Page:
Friday Links | December 28, 2012

Friday Links | December 28, 2012 December 28, 2012

An Afghan policewoman has killed a civilian contractor in Kabul, last Monday. Her children say that she was suffering from mental illness.

The BBC features an article on the rise of Arab, predominantly Muslim, fashion models.

A recent public beheading of a young woman by her brother in India, is just an example of the surge in “honor killings” in the country; some localities are hoping that a female cell phone ban will keep women safe.

In her piece in The Independent, Reyhana Patel shares her opinion that the British workplace must become more accommodating to Muslim women.

Senegal is the latest African country to offer free reconstructive surgery to women who were victims of female genital mutilation.

The Saudi labor minister is threatened with “deadly prayers,” if he does not reverse his policy on creating jobs for Saudi women. A group of Saudi clerics say that they will pray he gets cancer, and dies from it, just like his predecessor.

Harsh personal laws in Bangladesh continue to hurt Bangladeshi women, especially after divorce or separation.

A Muslim woman gets into the Christmas spirit with reindeer headgear during a Christmas party in London’s East End. Image via East London Advertiser.

Egyptian lawyer Nihad Abu El Konsam believes that the new constitution will have severe consequences for Egypt’s women. A group of women gathered near Tahrir square in Cairo last Tuesday to protest against the new constitution by cutting their hair.

Australian imam Afroz Ali claims that female circumcision is the divine right of a woman.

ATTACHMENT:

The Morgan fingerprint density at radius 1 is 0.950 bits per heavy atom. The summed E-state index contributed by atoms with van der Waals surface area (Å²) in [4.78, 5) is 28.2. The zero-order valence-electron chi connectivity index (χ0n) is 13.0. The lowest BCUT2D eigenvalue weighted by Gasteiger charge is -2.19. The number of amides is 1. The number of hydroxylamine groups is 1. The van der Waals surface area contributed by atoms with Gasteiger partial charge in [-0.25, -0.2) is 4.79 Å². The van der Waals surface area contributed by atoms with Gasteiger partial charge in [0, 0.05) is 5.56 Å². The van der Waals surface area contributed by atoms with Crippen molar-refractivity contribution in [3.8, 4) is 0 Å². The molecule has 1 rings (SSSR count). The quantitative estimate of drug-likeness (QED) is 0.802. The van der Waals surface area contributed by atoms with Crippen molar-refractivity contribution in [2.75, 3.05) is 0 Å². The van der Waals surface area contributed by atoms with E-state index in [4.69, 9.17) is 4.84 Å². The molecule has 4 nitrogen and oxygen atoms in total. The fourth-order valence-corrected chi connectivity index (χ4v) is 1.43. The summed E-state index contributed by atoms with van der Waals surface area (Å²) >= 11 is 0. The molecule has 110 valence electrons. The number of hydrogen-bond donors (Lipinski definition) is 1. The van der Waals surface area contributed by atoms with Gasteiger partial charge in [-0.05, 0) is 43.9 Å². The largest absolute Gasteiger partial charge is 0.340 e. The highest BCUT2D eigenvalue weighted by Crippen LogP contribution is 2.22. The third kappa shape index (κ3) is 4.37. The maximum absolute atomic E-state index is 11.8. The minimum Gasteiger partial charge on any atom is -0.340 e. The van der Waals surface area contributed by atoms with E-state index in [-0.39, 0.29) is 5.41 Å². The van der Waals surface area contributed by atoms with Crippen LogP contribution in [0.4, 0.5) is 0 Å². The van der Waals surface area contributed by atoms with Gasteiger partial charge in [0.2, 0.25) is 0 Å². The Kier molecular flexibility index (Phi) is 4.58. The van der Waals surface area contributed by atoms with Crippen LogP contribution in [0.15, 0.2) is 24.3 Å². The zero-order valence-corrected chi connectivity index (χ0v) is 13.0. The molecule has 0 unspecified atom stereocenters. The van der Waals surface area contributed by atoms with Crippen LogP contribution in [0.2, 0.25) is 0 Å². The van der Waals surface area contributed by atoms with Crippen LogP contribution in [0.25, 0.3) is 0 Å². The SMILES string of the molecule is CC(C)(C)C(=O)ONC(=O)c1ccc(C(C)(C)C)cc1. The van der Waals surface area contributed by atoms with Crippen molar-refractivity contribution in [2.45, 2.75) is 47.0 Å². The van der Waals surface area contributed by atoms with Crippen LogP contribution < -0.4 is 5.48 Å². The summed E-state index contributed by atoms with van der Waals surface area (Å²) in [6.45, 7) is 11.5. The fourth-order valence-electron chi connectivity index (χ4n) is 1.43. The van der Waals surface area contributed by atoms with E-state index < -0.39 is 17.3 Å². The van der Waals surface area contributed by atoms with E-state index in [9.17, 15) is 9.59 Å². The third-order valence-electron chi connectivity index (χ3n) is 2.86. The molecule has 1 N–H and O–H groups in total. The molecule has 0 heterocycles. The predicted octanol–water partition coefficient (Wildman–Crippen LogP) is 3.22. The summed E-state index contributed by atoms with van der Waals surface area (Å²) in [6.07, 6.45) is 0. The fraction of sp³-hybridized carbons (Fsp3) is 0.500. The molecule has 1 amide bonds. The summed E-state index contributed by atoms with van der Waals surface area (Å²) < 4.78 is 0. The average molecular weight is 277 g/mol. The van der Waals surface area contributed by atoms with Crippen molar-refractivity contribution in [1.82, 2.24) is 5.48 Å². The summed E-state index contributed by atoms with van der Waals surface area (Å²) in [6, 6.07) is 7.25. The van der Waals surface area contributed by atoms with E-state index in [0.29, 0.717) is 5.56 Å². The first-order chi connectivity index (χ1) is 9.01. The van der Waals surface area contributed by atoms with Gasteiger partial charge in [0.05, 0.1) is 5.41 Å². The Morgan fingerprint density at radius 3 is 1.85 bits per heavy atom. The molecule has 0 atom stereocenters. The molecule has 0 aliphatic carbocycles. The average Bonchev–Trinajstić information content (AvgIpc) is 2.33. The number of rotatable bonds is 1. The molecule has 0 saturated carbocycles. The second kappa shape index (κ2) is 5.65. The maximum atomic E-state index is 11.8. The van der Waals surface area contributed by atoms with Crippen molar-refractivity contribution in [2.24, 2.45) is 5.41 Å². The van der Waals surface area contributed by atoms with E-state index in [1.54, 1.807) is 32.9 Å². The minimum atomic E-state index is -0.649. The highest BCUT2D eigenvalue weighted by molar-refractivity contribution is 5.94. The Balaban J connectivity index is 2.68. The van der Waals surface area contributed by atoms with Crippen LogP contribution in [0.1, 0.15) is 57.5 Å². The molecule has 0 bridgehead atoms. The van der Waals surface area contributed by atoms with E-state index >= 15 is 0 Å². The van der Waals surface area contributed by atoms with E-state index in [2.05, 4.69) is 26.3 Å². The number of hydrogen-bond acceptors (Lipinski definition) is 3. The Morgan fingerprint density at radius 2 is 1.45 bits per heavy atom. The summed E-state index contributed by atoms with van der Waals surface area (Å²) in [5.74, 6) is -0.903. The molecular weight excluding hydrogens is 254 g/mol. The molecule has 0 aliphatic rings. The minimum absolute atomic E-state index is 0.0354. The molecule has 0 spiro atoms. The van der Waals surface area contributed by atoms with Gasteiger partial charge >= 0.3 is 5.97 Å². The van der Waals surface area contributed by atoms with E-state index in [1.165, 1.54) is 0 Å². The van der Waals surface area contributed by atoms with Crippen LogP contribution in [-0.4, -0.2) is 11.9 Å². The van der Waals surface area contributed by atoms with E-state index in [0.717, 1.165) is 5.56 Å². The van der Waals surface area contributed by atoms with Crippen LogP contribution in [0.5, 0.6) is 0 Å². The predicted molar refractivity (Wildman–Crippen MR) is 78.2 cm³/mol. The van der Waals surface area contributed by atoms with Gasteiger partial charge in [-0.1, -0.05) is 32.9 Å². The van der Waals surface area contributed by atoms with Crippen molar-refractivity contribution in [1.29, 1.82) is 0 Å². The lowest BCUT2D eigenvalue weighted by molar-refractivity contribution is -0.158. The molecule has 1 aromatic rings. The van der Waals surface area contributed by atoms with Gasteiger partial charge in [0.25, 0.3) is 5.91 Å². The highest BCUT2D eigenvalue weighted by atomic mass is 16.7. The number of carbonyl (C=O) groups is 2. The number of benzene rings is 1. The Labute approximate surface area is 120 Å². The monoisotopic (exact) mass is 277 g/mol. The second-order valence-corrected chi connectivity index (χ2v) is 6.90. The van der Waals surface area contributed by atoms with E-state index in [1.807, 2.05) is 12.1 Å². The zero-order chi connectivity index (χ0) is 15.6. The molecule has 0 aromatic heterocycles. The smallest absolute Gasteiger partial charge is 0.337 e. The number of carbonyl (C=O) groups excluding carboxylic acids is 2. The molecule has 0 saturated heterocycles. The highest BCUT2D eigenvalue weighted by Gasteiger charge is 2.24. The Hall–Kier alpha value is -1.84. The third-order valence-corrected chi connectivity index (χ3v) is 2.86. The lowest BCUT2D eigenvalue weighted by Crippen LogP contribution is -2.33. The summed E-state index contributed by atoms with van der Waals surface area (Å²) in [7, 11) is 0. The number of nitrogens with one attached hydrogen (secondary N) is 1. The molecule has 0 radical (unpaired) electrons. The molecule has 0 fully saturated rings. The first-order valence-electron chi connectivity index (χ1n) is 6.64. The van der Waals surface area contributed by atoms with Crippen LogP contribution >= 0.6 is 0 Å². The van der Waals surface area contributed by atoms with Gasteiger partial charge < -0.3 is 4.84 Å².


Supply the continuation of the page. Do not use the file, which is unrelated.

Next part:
Syrian women are outraged by the rise of fundamentalist Islamists in the opposition, who they say are marginalizing women.

A New York Muslim woman claims that she has been kicked off the bus twice because of the way she dresses.

First Post features an interview with Heleena Karkar, the driving force behind’s Afghanistan’s first feminist weekly.

Hundreds of Jordanian women went to the streets to demonstrate against the government decision to rise the price of energy, in particular gas.

Finding love online is still considered to be a taboo in Pakistan, but with more people having access to the internet, it is very likely that more love will be found online as well.

A Saudi literary club has rejected gender segregation, despite the threats of several men that they would leave if women were not removed from the room.

Hanna Yasir, a Muslim girl from Kerala, India, is an accomplished singer of carnatic music, often performing in Hindu temples, but also adept in Muslim and Christian devotionals.

Despite accusations, Iran claims it does not pay fees to Russian female employees at a nuclear plant to adhere to the Iranian dresscode.

Eman Mohammed was very pregnant during the recent Gaza war, but that did not stop her reporting as a photographer on the war. November 27 she has given birth to a healthy baby girl.

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